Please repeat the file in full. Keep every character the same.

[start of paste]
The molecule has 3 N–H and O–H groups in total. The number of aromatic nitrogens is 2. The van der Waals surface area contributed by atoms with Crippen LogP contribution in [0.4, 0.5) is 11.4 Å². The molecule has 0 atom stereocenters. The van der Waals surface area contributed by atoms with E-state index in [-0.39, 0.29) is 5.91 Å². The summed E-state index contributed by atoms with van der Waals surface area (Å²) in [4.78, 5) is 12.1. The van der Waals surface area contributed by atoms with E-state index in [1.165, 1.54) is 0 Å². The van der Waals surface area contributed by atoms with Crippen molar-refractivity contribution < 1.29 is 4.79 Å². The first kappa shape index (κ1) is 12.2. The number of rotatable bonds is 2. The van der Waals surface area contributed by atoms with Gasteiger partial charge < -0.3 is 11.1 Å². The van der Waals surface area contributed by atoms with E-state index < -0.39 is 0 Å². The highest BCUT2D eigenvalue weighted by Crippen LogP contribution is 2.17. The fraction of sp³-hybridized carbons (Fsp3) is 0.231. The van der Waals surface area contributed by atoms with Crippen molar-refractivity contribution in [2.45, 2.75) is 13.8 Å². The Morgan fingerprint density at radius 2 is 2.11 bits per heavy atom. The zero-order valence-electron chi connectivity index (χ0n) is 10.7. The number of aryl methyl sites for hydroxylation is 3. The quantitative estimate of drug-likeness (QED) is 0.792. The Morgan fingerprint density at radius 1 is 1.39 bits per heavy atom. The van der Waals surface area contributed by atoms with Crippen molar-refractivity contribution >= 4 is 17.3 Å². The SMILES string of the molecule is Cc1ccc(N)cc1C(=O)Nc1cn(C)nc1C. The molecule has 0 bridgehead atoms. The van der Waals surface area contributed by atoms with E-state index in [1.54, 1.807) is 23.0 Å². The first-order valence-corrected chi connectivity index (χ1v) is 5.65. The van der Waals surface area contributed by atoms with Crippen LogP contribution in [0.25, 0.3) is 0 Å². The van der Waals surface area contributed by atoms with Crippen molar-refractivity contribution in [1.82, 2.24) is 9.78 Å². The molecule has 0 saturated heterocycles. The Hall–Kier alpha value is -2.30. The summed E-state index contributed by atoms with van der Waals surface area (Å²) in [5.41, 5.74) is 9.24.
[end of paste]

The molecule has 3 N–H and O–H groups in total. The number of aromatic nitrogens is 2. The van der Waals surface area contributed by atoms with Crippen LogP contribution in [0.4, 0.5) is 11.4 Å². The molecule has 0 atom stereocenters. The van der Waals surface area contributed by atoms with E-state index in [-0.39, 0.29) is 5.91 Å². The summed E-state index contributed by atoms with van der Waals surface area (Å²) in [4.78, 5) is 12.1. The van der Waals surface area contributed by atoms with E-state index in [1.165, 1.54) is 0 Å². The van der Waals surface area contributed by atoms with Crippen molar-refractivity contribution < 1.29 is 4.79 Å². The first kappa shape index (κ1) is 12.2. The number of rotatable bonds is 2. The van der Waals surface area contributed by atoms with Gasteiger partial charge < -0.3 is 11.1 Å². The van der Waals surface area contributed by atoms with E-state index < -0.39 is 0 Å². The highest BCUT2D eigenvalue weighted by Crippen LogP contribution is 2.17. The fraction of sp³-hybridized carbons (Fsp3) is 0.231. The van der Waals surface area contributed by atoms with Crippen molar-refractivity contribution in [2.45, 2.75) is 13.8 Å². The Morgan fingerprint density at radius 2 is 2.11 bits per heavy atom. The zero-order valence-electron chi connectivity index (χ0n) is 10.7. The number of aryl methyl sites for hydroxylation is 3. The quantitative estimate of drug-likeness (QED) is 0.792. The Morgan fingerprint density at radius 1 is 1.39 bits per heavy atom. The van der Waals surface area contributed by atoms with Crippen molar-refractivity contribution >= 4 is 17.3 Å². The SMILES string of the molecule is Cc1ccc(N)cc1C(=O)Nc1cn(C)nc1C. The molecule has 0 bridgehead atoms. The van der Waals surface area contributed by atoms with E-state index in [1.54, 1.807) is 23.0 Å². The first-order valence-corrected chi connectivity index (χ1v) is 5.65. The van der Waals surface area contributed by atoms with Crippen LogP contribution in [0.25, 0.3) is 0 Å². The van der Waals surface area contributed by atoms with Crippen molar-refractivity contribution in [1.82, 2.24) is 9.78 Å². The molecule has 0 saturated heterocycles. The Hall–Kier alpha value is -2.30. The summed E-state index contributed by atoms with van der Waals surface area (Å²) in [5.41, 5.74) is 9.24.